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3 Most Common Marketing Mistakes For New Salons

From what I’ve learned, these are the 3 most common marketing mistakes that start-up beauty businesses fall prey to…

1. Not doing any marketing for your salon.
In the excitement of setting up, it’s easy to forget what you’re selling. No, you’re NOT selling a haircut or brow treatment. YOU’RE SELLING AN EXPERIENCE.

If you’re doing and offering the same things as your competitors, why will clients come to you?

Spoiler alert: THEY WON’T. You need to give them something better. Resolve to stand out from your local competition. Decide where your skill and passion lies, and then create a WOW experience for your clients.

2. Setting your prices too high or too low.
Finding the right price point is one of the hardest tasks you face with your new salon. Set your prices too high, and potential new customers will be put off. Set them too low, and you won’t be able to pay the bills at the end of the month.

A lot of new salon owners fall into the trap of thinking clients only buy their services based on price. The result: they pitch their price list too low.

Try this two-step approach to pricing:

  • Step 1: Do some research. What are your competitors charging? What customer experience (technical skills and customer care) are they offering in return for this price?
  • Step 2: Clients may not be as price-sensitive as you think—especially if you’re giving them great customer experience. So set your prices a bit higher than your competition to start with and see what happens.

3. Having no money left to market your new salon.
It’s easy to get carried away with the decor and equipment. It’s the real fun part of setting up a new salon. But if you overspend and leave little to no money for promoting your brand new business, you’re heading for a fall. No matter how gorgeous your salon looks, or how state-of-the-art your kit is, if you don’t have the resources to promote it, no one will come.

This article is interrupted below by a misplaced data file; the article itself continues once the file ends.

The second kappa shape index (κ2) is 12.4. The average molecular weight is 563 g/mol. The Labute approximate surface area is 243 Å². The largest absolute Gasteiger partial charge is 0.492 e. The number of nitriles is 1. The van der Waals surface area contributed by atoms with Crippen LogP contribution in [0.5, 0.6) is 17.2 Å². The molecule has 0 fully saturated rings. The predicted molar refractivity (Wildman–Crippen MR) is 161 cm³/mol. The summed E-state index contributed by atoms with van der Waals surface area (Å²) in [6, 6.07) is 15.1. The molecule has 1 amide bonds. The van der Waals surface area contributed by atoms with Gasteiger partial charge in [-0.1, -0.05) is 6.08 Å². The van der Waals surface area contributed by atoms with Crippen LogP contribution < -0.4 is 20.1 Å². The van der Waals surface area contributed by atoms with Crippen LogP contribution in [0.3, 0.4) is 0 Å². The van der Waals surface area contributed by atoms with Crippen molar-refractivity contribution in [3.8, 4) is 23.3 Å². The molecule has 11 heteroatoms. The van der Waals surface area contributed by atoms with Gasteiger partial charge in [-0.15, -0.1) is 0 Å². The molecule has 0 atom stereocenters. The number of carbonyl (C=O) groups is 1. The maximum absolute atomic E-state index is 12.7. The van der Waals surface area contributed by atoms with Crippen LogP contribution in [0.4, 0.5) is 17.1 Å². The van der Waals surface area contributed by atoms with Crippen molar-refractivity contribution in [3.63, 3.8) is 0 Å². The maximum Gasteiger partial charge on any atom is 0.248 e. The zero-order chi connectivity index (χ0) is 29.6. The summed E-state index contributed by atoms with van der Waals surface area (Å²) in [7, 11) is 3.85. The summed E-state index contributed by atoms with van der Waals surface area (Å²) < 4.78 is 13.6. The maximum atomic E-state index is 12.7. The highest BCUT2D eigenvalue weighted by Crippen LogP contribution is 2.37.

How much you can afford to spend to market your beauty salon depends entirely on your personal circumstances and budget. If it were me and I had a limited marketing launch budget, I’d focus on these activities:

  • Build a strong online presence and use social media from day one.
  • A referral scheme is good value, highly effective marketing tool.
  • Collect email addresses; your database is the most valuable marketing tool you have.

And one last piece of advice…

Marketing is the lifeblood of your salon.
If you want your fledgling salon to grow into a wildly successful beauty business, then you must constantly promote it. Learn from serial entrepreneurs like Jeff Bezos and Bill Gates—they invested considerable amounts of time, effort and money into ceaselessly marketing their global empires.

Feel free to contact me and let me show you how to become an in-demand beauty business without spending a cent on marketing. I perfected a foolproof strategy and now teach it to women around the world who are passionate about creating businesses and brands with the least amount of effort.



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